generation-y_bannerA few months ago, I applied for a librarian position with Semester at Sea.  Considering I’ve spent my entire life so far trying to figure out how to get paid to travel, this seemed like an incredibly obvious route to try.  The job description was pretty standard librarian fare, there were some other lines in there specific to working on a ship i.e. close quarters, being on call 24-hours a day etc. Then there was a big section about working with Generation Y.

There was a link to a full-page document about Gen Y, how they think and process information, how to deal with them, what they care about etc.  I read through it thinking that it sounded exactly like me when I was an undergrad studying abroad–“They drink!  They seem to not really care about anything!  They’re all over the place!”, I figured I’d certainly be able to handle these damned kids with their wacky devices and short attention spans.  Of course, since I had just read all about how erratic this group of people are, I didn’t feel it was wise to align myself with them too much in my cover letter.  Instead I opted for the hug the world/I work well with EVERYONE approach.

Sassy Redhead spent her day recently at a library conference where the covered how to work with Gen Y.  “They will be twittering, and using facebook at work!  They are bursting with energy and need a constant flow of projects!”  Like me, Sassy shrugged and wondered why such a big deal needed to be made about all this.

I actually went to a similar library conference years ago that dealt with Gens X, Y, and Millennials (who I guess are Gen Y, but just a better name, or maybe the slightly younger Gen Yers– who knows, gotta have a label for everything), basically making each group sound radically different from one another and creating the illusion that there is no way these people can possibly all get along.  Clearly, this, not the Rise of the Machines, will be our undoing.

At the end of this conference, the resident Poeish librarian asked the question that we were all kind of wondering but were worried about sounding stupid asking–“Aren’t generations supposed to be longer than this?”  It seems like every decade, there’s a new named generation, but an actual generation is significantly longer than ten years, isn’t it?  Free Online Dictionary says a generation is: A group of generally contemporaneous individuals regarded as having common cultural or social characteristics and attitudes.  Ok, I guess that makes sense.  So is it now that things culturally and technologically are moving along at such a clip that people ten years apart have nothing to say to one another?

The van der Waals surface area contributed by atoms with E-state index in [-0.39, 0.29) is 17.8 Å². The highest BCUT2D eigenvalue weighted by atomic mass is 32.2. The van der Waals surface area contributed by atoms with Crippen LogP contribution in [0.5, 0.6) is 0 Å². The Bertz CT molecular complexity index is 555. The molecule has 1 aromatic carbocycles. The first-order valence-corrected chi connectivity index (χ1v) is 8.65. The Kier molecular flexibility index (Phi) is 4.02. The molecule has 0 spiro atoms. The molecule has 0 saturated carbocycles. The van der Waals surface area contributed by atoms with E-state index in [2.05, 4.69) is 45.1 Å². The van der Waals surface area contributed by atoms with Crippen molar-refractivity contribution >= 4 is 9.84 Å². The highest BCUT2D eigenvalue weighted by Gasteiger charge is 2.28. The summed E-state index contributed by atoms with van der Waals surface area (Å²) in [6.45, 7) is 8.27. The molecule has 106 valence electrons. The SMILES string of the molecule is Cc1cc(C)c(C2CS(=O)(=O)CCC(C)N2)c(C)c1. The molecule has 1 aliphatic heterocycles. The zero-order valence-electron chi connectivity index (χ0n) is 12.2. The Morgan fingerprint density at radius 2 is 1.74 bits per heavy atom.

I remember when there was a huge fuss made over Generation X–the slacker, lazy generation that ended up doing quite well for themselves.  At the time, I thought I was a Gen Xer, since I was born in 1979, then I was a Gen Yer possibly a Millennialer, but just like my horoscope is on the cusp, so is my generational standing. Can I use the fact that I am of the Y generation (according to some charts) as a tool to get jobs?  Technically these crazy, uncontrollable, mysterious people are MY people.  I should be able to harness their energy and use it for the common good.

I appreciate that the older generations try to embrace (or are made to try to embrace) the new crop of workers that will eventually take over (provided Baby Boomers ever actually retire), but I feel like the dissection and examination of each new wave of people must do more harm than good.  Everyone thought Gen X were the loser generation–turns out that they just thought outside of the box and all that worrying that the sky was falling was a waste of time; now everything thinks Gen Y are overstimulated and impossible to focus.  Is someone going to be able to get away with unreliable and erratic behavior on the job if they simply blame it on their generation?  “I’m Gen Y, this is how I process, can’t help it.”

Maybe I just don’t get it because I am it.  I can’t analyze my circumstances and the way I grew up from within.  Thirty years from now, I’ll probably be lecturing to my peers about how to work with Generation Z, and their penchant for walking on stilts eating honey from a jar while we try to come up with ways to get them to just check email once in a while.